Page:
"If I start with Free State cricket back in the day, then the legendary Hansie Cronje’s dad Mr Ewie Cronje, helped me through school and college cricket and then there was my uncle Des Donald who was very hard on me. Bob Woolmer was a mentor, we clicked in international cricket and he showed me the road to success."
Fitzpatrick, who was part of Australia's World Cup winning team in 1997 and 2005, said it was a 'huge honour' to be recognised among some of the greats of the sport.
"To gain recognition alongside many of the games’ giants is a huge honour. I look at the list of past inductees and what stands out most is not only their outstanding talent, but that they were game changers. They took the game on and changed the way it was played.
"Looking back, I can think of many highlights, which include winning the World Cup in 1997 and 2005, but it is a tour of England in 1998 where the Women’s Ashes was conceived that stands out. Playing five ODI’s followed by three Test Matches on a tour lasting six weeks was a time that I felt I was just a cricketer and didn’t have to combine work alongside playing.
"I have had many people over the journey who have guided me as coaches, team-mates, administrators and friends and I would like to thank them all."
Some career highlights of the inductees:
- His 200 matches, 15,921 runs and 51 centuries are all Test records
- His 463 matches, 18,426 runs and 49 centuries are all ODI records
- The only man to score 100 centuries in all international cricket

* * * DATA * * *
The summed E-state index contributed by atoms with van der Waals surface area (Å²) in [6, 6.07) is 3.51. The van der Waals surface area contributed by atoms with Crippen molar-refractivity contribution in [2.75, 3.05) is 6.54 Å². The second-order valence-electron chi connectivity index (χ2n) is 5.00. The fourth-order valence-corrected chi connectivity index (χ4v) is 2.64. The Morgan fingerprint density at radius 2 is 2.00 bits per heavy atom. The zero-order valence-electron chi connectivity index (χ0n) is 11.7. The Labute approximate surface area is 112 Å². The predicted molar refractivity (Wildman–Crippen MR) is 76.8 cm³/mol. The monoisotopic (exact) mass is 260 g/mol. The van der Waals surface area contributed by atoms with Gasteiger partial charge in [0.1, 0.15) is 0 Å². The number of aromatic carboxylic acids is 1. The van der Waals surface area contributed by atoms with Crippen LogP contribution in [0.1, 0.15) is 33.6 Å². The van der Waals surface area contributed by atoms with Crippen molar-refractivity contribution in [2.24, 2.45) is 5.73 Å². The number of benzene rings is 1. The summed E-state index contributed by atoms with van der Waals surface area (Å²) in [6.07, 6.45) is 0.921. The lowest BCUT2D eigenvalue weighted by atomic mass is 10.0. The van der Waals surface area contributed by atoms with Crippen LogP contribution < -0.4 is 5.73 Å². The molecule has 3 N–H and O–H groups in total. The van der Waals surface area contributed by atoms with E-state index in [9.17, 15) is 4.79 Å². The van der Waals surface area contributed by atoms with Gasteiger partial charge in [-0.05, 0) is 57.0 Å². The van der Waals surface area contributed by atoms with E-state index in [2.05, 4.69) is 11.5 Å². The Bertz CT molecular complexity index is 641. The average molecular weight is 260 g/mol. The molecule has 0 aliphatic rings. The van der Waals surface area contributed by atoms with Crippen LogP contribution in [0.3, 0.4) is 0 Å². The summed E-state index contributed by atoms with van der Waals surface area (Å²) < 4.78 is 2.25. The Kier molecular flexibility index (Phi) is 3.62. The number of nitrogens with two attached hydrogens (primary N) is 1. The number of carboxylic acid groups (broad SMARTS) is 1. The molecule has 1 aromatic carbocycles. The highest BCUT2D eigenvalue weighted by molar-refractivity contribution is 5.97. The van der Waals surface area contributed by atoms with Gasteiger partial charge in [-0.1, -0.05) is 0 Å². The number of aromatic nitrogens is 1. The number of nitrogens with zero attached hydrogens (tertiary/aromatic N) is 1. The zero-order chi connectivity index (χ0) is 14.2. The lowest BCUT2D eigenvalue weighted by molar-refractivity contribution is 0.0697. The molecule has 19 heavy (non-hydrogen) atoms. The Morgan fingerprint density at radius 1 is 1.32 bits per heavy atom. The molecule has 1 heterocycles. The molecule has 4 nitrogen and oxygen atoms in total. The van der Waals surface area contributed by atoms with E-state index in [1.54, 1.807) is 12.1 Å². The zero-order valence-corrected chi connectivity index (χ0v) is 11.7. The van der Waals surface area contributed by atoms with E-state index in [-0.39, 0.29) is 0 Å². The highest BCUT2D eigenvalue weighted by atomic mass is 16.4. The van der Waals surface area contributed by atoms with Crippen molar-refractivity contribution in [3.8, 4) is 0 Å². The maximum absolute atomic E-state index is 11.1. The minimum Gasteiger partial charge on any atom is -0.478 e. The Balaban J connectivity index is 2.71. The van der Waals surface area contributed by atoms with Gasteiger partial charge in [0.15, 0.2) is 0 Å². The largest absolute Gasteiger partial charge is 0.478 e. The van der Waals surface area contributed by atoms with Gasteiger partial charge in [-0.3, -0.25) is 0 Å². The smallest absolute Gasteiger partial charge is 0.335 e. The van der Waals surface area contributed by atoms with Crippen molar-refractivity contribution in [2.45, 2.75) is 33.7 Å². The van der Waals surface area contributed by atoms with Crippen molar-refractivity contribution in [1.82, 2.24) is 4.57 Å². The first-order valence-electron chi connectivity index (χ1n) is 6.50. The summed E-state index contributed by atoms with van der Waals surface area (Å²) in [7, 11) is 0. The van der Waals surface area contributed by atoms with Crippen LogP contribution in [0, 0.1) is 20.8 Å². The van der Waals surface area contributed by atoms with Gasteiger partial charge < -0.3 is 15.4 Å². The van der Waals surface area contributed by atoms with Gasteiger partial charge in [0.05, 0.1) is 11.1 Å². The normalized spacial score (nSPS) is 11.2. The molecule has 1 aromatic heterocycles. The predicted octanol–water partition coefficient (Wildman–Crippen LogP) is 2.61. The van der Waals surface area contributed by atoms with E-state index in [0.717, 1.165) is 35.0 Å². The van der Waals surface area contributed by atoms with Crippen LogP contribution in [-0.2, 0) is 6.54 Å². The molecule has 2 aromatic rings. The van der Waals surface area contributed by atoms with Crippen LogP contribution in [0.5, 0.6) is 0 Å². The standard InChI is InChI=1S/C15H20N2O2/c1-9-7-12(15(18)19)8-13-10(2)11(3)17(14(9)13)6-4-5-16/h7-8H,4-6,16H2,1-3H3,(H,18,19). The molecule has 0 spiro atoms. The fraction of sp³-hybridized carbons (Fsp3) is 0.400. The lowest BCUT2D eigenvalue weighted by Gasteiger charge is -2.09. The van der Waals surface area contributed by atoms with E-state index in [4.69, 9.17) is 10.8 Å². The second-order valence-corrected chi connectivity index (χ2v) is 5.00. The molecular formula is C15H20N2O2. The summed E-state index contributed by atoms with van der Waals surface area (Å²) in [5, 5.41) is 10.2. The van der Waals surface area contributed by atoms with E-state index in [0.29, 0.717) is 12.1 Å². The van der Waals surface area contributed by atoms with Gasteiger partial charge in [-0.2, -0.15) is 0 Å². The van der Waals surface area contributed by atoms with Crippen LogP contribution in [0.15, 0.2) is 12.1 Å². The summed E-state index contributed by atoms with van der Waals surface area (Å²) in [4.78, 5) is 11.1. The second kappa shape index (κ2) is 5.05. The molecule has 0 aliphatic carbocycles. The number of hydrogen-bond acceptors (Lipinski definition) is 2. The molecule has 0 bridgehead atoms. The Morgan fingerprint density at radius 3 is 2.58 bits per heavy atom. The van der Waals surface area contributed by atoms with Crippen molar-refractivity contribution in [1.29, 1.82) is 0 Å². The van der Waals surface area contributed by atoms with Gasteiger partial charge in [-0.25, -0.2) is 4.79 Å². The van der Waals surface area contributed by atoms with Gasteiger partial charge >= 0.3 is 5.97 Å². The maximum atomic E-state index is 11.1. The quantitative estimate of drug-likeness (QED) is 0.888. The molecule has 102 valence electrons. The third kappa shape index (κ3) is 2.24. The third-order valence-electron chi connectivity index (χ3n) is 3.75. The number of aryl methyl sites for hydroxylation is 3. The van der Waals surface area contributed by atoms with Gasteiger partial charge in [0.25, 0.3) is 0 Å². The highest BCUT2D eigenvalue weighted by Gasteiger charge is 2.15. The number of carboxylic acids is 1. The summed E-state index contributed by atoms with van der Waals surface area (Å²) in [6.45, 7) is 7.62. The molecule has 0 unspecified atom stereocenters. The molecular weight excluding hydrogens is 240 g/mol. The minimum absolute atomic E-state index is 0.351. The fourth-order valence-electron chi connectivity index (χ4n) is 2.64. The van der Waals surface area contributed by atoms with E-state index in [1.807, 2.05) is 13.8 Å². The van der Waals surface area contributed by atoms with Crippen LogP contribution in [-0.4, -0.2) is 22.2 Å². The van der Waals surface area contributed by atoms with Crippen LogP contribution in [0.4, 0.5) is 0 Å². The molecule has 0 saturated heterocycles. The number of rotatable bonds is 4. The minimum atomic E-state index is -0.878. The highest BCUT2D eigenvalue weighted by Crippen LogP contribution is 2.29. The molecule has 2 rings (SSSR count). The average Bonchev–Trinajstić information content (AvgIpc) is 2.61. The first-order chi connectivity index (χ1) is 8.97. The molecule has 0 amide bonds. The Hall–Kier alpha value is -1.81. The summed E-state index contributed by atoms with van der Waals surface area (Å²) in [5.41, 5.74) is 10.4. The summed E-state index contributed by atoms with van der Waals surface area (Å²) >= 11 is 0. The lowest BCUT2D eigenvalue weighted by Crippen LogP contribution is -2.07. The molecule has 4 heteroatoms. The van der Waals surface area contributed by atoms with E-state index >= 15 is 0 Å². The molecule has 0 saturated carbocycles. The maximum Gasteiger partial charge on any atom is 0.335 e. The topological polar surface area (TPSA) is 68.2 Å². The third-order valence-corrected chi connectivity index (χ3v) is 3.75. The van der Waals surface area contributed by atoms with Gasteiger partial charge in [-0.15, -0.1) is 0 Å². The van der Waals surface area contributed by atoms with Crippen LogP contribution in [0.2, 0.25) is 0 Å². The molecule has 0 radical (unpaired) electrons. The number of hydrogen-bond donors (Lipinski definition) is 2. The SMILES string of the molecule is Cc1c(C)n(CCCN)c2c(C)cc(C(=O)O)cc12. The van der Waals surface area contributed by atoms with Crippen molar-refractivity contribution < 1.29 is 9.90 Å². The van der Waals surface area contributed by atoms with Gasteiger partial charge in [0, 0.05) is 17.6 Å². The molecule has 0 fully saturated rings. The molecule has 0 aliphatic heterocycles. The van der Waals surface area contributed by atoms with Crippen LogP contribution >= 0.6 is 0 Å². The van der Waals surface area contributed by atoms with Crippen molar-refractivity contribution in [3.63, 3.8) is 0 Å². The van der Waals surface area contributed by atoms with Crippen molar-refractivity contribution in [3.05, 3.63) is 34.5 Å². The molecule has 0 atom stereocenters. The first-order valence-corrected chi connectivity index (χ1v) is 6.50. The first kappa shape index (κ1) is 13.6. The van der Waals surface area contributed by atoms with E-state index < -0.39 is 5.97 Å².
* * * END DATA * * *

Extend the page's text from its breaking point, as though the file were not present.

- A record 2278 runs and six centuries in ICC Cricket World Cup tournaments
- Won ICC CWC 2011 with India
- The first man to score a double-century in ODI cricket
- The leading run scorer in ICC CWC 1996 and 2003
- He spent 1157 days as the number 1 ranked Test batsman (1994-2011)
- He spent 354 days as the number 1 ranked ODI batsman (1996-2008)
- 72 Tests for South Africa, taking 330 wickets at 22.25 apiece
- 164 ODIs, taking 272 wickets at 21.78 apiece
- Currently fourth-leading wicket-taker in Test cricket for South Africa
- He was the first South African to take 300 Test wickets
- He was the first South African to take 200 ODI wickets
- Until this week, he was South Africa’s leading wicket-taker in World Cup cricket with 38
- Spent 596 days as the number 1 ranked Test bowler (1998-1999)
- Peaked at number 2 in the ICC ODI bowling rankings
- 13 Tests for Australia, taking 60 wickets at 19.11 apiece
- 109 ODIs, taking 180 wickets at 16.79 apiece
- Her 180 ODI wickets were a world record from her retirement in 2003 until May 2017
- Took 33 wickets in 25 ICC Women’s World Cup matches
- Won ICC Women’s World Cup with Australia in 1997 and 2005
- Coached Australia’s Women’s team from May 2012 to May 2015, winning a World Cup and two ICC WWT20 titles
- Spent a women’s record 2113 days as the number 1 ranked ODI bowler (2000-2007)
- Reached 898 points in the Women’s ODI rankings in February 2004 – the highest bowling points tally for any woman